Definition: It is a representation of amanageable, real event inwhich the learner is an activeparticipant engaged in learninga behavior or in applyingpreviously acquired skills orknowledge.
Guidelines:• need not have a winner.• applied to the study of issues rather than process.• we use simulation to make our classes interactive and to develop the decision-making skills and knowledge construction skills.
10 GENERAL PURPOSES OF SIMULATION IN EDUCATION1. To develop changes in attitudes2. To change specific behavior3. To prepare participants for assuming new roles in the future4. To help individuals understand their current roles
5. To increase the students’ ability to apply principles6. To reduce complex problems or situation to manageable elements7. To illustrate roles that may affect one’s life but that one may never assume8. To motivate learners9. To develop analytical processes10. To sensitize individuals to another person’s life role.
•Simulations engage the learners by thrusting them into the learning experience. These kinds of interactions actively engage learners to analyze, synthesize, organize, and evaluate content and result in learners constructing their own knowledge. The following section looks at the
• Allow Learners to Learn by Doing• Allow Learners to Practice Tasks That Might Otherwise Be Too Expensive, Dangerous, or Impractical• Engage Learners in Active Exploration and Learning• Simplify Complex Concepts, Processes, and Situations• Motivate Learners• Set the Stage for Future Learning and Provide Practice and an Opportunity for Knowledge Integration
• Simulations Can Result in Inefficient and Ineffective Learning Behavior• Simulations Can Be Difficult to Design• Simulations May Oversimplify• In simulations for Software Applications, it Can Be Difficult to Find Realistic and Meaningful Activities• Simulations Are Expensive to Develop• Simulations Can Be Technically Challenging to Distribute
ROLE OF THE TEACHER1. To raise ones consciousness about the concept and principles underpinning the simulations and their own reactions.
2. He/She assumes assistance functions such as: – Explaining- learners should understand the rules and understand the implications of each move. – Refereeing- teacher should control students participation to be sure that these benefits are realized. – Coaching – gives advise to enable them to play better. – Discussing-leads the students in discussing how closely the game simulates the real world.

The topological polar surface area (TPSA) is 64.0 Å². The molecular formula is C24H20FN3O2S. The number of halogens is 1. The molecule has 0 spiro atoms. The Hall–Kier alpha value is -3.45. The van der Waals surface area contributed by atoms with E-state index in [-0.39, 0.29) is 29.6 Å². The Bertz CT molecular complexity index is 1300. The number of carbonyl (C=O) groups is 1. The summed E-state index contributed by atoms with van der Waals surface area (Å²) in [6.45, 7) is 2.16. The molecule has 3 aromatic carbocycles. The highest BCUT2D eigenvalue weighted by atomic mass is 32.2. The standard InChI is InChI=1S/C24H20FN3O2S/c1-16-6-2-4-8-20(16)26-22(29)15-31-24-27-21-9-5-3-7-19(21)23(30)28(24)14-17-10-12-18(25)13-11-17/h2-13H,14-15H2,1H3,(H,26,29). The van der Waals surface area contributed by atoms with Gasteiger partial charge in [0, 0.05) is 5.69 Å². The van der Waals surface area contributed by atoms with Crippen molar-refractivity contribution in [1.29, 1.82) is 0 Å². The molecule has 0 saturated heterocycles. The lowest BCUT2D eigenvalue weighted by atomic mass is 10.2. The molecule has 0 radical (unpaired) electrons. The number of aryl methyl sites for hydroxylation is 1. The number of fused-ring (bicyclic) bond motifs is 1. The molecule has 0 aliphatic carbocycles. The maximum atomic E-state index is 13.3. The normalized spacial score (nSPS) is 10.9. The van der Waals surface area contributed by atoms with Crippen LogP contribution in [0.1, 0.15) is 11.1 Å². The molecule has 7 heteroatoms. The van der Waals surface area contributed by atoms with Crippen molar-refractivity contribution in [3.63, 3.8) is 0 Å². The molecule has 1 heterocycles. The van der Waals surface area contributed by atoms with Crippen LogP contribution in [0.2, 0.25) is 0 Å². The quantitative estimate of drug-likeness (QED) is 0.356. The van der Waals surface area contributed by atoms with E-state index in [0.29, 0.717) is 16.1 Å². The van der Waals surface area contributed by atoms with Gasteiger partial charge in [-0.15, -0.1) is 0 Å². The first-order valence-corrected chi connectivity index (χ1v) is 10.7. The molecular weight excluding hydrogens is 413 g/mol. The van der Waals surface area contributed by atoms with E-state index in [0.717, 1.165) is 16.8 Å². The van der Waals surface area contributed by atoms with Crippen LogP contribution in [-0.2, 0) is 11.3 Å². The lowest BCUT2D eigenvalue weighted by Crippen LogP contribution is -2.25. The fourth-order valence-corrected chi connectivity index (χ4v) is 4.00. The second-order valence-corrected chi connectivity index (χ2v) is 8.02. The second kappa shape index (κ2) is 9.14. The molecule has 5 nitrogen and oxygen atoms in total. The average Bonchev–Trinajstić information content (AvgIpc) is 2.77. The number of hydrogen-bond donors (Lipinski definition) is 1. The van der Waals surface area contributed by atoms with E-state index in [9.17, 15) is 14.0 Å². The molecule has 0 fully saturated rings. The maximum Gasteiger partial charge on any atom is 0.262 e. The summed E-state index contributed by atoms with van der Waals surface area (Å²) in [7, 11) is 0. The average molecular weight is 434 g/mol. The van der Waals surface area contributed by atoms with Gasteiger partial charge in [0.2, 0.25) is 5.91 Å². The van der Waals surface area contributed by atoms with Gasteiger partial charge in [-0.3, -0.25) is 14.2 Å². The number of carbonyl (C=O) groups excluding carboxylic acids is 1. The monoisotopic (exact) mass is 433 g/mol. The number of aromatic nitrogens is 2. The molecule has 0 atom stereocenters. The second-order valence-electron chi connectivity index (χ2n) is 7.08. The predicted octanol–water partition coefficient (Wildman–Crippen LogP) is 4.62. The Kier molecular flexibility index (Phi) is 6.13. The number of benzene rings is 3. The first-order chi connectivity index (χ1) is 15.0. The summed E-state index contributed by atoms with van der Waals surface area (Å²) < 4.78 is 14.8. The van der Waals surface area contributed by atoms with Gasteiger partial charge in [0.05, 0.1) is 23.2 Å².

FOUR BASIC GROUPING OPTIONS WE CAN USE IN SIMULATIONS• Individuals in Large Groups Put students in evenly numberedrows with boys and girls in alternate rows(as much as possible). This arrangementis used when all students are having acommon learning activity such as a lectureor film that likely precedes on of thecooperative learning activities.
• Study Pairs Students form these byturning pairs of rows to face eachother. Note that in the diagram,the pairs have some spacearound them to give them theillusion of privacy.
• Triads or Quads Even rows turn to face eachother and then spread apart toform threes and/or fours. Again,these groups have a little spacearound them to give them theillusion of privacy.
• Activity Groups Combine the trios and/or quads into small Activity Groups of six to eight members.
THREE MAIN CONCEPTS OF SIMULATION:(1) Students take roles which are representative of the real world and involve them making decisions in response to their assessment of the situation that they have been placed in.(2) Students experience simulated consequences which relate to their decisions and their general performance in the simulation.(3) Students monitor the results of their actions and are encouraged to reflect upon the relationship between their own decisions and the resulting consequences of their actions.
More examples in different areas• City and urban simulation• Classroom of the future• Disaster Preparedness and SimulationTraining• Engineering, technology or processsimulation• Space Shuttle Countdown Simulation• Finance simulation• Flight simulation• Military simulations